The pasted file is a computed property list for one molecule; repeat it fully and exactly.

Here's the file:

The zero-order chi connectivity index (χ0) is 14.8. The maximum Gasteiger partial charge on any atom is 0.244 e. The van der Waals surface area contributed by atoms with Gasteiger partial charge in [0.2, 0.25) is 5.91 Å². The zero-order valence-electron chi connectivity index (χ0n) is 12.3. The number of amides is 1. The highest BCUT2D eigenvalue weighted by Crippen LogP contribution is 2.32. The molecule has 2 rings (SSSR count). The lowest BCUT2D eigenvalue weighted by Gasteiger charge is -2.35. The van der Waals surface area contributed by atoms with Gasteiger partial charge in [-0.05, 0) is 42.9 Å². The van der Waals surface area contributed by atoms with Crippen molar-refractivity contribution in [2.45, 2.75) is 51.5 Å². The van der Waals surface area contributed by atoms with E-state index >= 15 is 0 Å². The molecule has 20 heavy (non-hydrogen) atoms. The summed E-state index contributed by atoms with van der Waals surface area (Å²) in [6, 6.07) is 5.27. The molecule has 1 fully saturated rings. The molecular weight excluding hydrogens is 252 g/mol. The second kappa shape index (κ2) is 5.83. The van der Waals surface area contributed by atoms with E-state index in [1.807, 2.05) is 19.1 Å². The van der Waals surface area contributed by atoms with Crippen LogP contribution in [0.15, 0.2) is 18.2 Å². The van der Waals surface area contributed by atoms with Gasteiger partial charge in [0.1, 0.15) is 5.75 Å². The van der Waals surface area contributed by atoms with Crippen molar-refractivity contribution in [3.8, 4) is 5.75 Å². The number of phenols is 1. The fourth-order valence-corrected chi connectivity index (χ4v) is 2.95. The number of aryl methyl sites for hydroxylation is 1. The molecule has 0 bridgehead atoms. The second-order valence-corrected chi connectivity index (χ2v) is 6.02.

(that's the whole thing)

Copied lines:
The zero-order chi connectivity index (χ0) is 14.8. The maximum Gasteiger partial charge on any atom is 0.244 e. The van der Waals surface area contributed by atoms with Gasteiger partial charge in [0.2, 0.25) is 5.91 Å². The zero-order valence-electron chi connectivity index (χ0n) is 12.3. The number of amides is 1. The highest BCUT2D eigenvalue weighted by Crippen LogP contribution is 2.32. The molecule has 2 rings (SSSR count). The lowest BCUT2D eigenvalue weighted by Gasteiger charge is -2.35. The van der Waals surface area contributed by atoms with Gasteiger partial charge in [-0.05, 0) is 42.9 Å². The van der Waals surface area contributed by atoms with Crippen molar-refractivity contribution in [2.45, 2.75) is 51.5 Å². The van der Waals surface area contributed by atoms with E-state index >= 15 is 0 Å². The molecule has 20 heavy (non-hydrogen) atoms. The summed E-state index contributed by atoms with van der Waals surface area (Å²) in [6, 6.07) is 5.27. The molecule has 1 fully saturated rings. The molecular weight excluding hydrogens is 252 g/mol. The second kappa shape index (κ2) is 5.83. The van der Waals surface area contributed by atoms with E-state index in [1.807, 2.05) is 19.1 Å². The van der Waals surface area contributed by atoms with Crippen LogP contribution in [0.15, 0.2) is 18.2 Å². The van der Waals surface area contributed by atoms with Gasteiger partial charge in [0.1, 0.15) is 5.75 Å². The van der Waals surface area contributed by atoms with Crippen molar-refractivity contribution in [3.8, 4) is 5.75 Å². The number of phenols is 1. The fourth-order valence-corrected chi connectivity index (χ4v) is 2.95. The number of aryl methyl sites for hydroxylation is 1. The molecule has 0 bridgehead atoms. The second-order valence-corrected chi connectivity index (χ2v) is 6.02.